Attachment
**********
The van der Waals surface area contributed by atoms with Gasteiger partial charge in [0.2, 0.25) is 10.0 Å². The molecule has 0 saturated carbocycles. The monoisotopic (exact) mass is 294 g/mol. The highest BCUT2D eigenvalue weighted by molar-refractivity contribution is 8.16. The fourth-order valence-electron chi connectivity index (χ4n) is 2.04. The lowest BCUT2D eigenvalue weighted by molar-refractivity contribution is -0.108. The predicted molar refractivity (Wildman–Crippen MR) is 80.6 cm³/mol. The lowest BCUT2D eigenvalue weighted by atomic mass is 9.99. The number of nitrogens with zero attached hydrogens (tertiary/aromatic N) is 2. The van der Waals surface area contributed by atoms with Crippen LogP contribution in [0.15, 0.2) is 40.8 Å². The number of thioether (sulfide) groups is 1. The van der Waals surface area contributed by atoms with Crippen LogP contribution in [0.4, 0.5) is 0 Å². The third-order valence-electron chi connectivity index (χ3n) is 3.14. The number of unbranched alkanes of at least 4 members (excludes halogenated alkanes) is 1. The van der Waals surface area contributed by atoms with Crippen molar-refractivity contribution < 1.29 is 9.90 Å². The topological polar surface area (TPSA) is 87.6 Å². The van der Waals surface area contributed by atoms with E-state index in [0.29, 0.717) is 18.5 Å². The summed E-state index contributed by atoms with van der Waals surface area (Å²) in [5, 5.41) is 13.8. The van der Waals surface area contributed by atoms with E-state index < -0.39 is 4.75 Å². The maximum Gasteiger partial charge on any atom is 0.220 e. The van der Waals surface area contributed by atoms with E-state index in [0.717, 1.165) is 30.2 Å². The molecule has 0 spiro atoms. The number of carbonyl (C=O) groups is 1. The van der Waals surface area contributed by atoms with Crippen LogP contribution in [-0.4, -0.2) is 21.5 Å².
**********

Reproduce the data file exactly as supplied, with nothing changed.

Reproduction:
The van der Waals surface area contributed by atoms with Gasteiger partial charge in [0.2, 0.25) is 10.0 Å². The molecule has 0 saturated carbocycles. The monoisotopic (exact) mass is 294 g/mol. The highest BCUT2D eigenvalue weighted by molar-refractivity contribution is 8.16. The fourth-order valence-electron chi connectivity index (χ4n) is 2.04. The lowest BCUT2D eigenvalue weighted by molar-refractivity contribution is -0.108. The predicted molar refractivity (Wildman–Crippen MR) is 80.6 cm³/mol. The lowest BCUT2D eigenvalue weighted by atomic mass is 9.99. The number of nitrogens with zero attached hydrogens (tertiary/aromatic N) is 2. The van der Waals surface area contributed by atoms with Crippen LogP contribution in [0.15, 0.2) is 40.8 Å². The number of thioether (sulfide) groups is 1. The van der Waals surface area contributed by atoms with Crippen LogP contribution in [0.4, 0.5) is 0 Å². The third-order valence-electron chi connectivity index (χ3n) is 3.14. The number of unbranched alkanes of at least 4 members (excludes halogenated alkanes) is 1. The van der Waals surface area contributed by atoms with Crippen molar-refractivity contribution < 1.29 is 9.90 Å². The topological polar surface area (TPSA) is 87.6 Å². The van der Waals surface area contributed by atoms with E-state index in [0.29, 0.717) is 18.5 Å². The summed E-state index contributed by atoms with van der Waals surface area (Å²) in [5, 5.41) is 13.8. The van der Waals surface area contributed by atoms with E-state index < -0.39 is 4.75 Å². The maximum Gasteiger partial charge on any atom is 0.220 e. The van der Waals surface area contributed by atoms with E-state index in [0.717, 1.165) is 30.2 Å². The molecule has 0 spiro atoms. The number of carbonyl (C=O) groups is 1. The van der Waals surface area contributed by atoms with Crippen LogP contribution in [-0.4, -0.2) is 21.5 Å².